One problem in using Catocene as a burning rate catalyst in propellant has been the increased sensitivity to explosion of Catocene-containing propellants especially on aging. To assess the comparative sensitivity of Catocene and coacervated-Catocene, testing for sensitivity was carried out in a 1:1 mixture with 90 micrometer ammonium perchlorate. The results of these sensitivity studies are contained in Table IV. A major change in sensitivity was measured when the coacervated-Catocene was compared to Catocene. Only minor differences in impact and friction were observed.

              TABLE IV______________________________________Sensitivity Comparison of Catocene andCoacervated-Catocene Blended withAmmonium Perchlorate                    Coacervated-         Catocene/90-                    Catocene/90-         Micrometer Micrometer         Ammonium   Ammonium         Perchlorate                    PerchlorateTest          (1:1 Ratio)                    (1:1 Ratio)______________________________________Impact (Kg-cm)         5.5        5.0Friction (psi)         500        400(@ 90 dropangle)Electrostatic 0.024      6.0discharge     (ignited)  (no ignition)(joules @5 kilovolts)______________________________________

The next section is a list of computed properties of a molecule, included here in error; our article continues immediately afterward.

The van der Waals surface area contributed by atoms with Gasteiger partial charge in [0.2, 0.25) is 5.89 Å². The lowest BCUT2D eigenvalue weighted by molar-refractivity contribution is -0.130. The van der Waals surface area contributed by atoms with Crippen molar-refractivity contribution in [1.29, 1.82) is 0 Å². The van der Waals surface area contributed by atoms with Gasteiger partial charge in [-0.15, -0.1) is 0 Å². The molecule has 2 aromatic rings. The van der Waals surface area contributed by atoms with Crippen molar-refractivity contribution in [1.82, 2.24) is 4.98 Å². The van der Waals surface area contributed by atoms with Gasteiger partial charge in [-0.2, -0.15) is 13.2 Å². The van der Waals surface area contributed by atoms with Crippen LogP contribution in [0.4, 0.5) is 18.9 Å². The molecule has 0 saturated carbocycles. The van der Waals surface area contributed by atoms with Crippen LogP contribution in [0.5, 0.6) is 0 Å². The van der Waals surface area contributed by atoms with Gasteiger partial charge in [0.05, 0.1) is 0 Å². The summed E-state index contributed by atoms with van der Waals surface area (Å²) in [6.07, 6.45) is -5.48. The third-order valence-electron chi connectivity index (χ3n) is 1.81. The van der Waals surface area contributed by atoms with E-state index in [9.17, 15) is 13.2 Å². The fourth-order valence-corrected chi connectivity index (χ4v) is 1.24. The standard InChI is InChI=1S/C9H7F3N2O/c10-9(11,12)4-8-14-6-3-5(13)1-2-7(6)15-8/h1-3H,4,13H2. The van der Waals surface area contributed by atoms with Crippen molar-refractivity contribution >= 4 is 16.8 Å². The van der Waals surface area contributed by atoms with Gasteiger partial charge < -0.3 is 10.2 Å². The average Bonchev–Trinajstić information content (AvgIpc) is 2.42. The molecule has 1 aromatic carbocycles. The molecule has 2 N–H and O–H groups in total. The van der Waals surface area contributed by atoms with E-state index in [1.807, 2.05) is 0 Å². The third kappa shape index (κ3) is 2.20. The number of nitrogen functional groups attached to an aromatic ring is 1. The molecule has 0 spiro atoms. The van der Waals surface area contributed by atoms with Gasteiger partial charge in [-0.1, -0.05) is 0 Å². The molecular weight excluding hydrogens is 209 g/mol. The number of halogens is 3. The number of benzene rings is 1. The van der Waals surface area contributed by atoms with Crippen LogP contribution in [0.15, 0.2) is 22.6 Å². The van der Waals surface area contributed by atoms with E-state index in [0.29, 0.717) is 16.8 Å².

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Referenced by
Citing PatentFiling datePublication dateApplicantTitle
US5872328 *Mar 4, 1997Feb 16, 1999Chemische Betriebe Pluto GmbhFerrocene derivatives
US6132536 *Oct 7, 1998Oct 17, 2000The United States Of America As Represented By The Administrator Of The National Aeronautics And Space AdministrationAutomated propellant blending
US6666935 *Sep 9, 1997Dec 23, 2003The Regents Of The University Of CaliforniaSol-gel manufactured energetic materials
US6893518Oct 29, 2003May 17, 2005The Regents Of The University Of CaliforniaPrecision explosives, propellants and pyrotechnics; forming uniformly dispersed monolithic composite with microstructural control to nanometer scale
US8075716 *Jan 11, 2000Dec 13, 2011Lawrence Livermore National Security, LlcProcess for preparing energetic materials
EP0794192A1 *Mar 6, 1997Sep 10, 1997Chemische Betriebe Pluto GmbHFerrocene derivatives
Classifications
U.S. Classification149/3, 264/4.7, 264/4.1, 149/19.92, 149/19.2, 264/3.6, 264/3.5, 149/2, 264/3.4
International ClassificationC06B45/18, B01J13/10, C06B23/00
Cooperative ClassificationC06B23/007, C06B45/18, B01J13/10
European ClassificationB01J13/10, C06B23/00F, C06B45/18
Legal Events
DateCodeEventDescription
Apr 7, 1998FPExpired due to failure to pay maintenance fee
Effective date: 19980128
Jan 25, 1998LAPSLapse for failure to pay maintenance fees
Sep 2, 1997REMIMaintenance fee reminder mailed
Nov 5, 1993ASAssignment
Owner name: UNITED STATES OF AMERICA, THE, AS REPRESENTED BY T
Free format text: ASSIGNMENT OF ASSIGNORS INTEREST;ASSIGNOR:SAYLES, DAVID C.;REEL/FRAME:006766/0158
Effective date: 19920326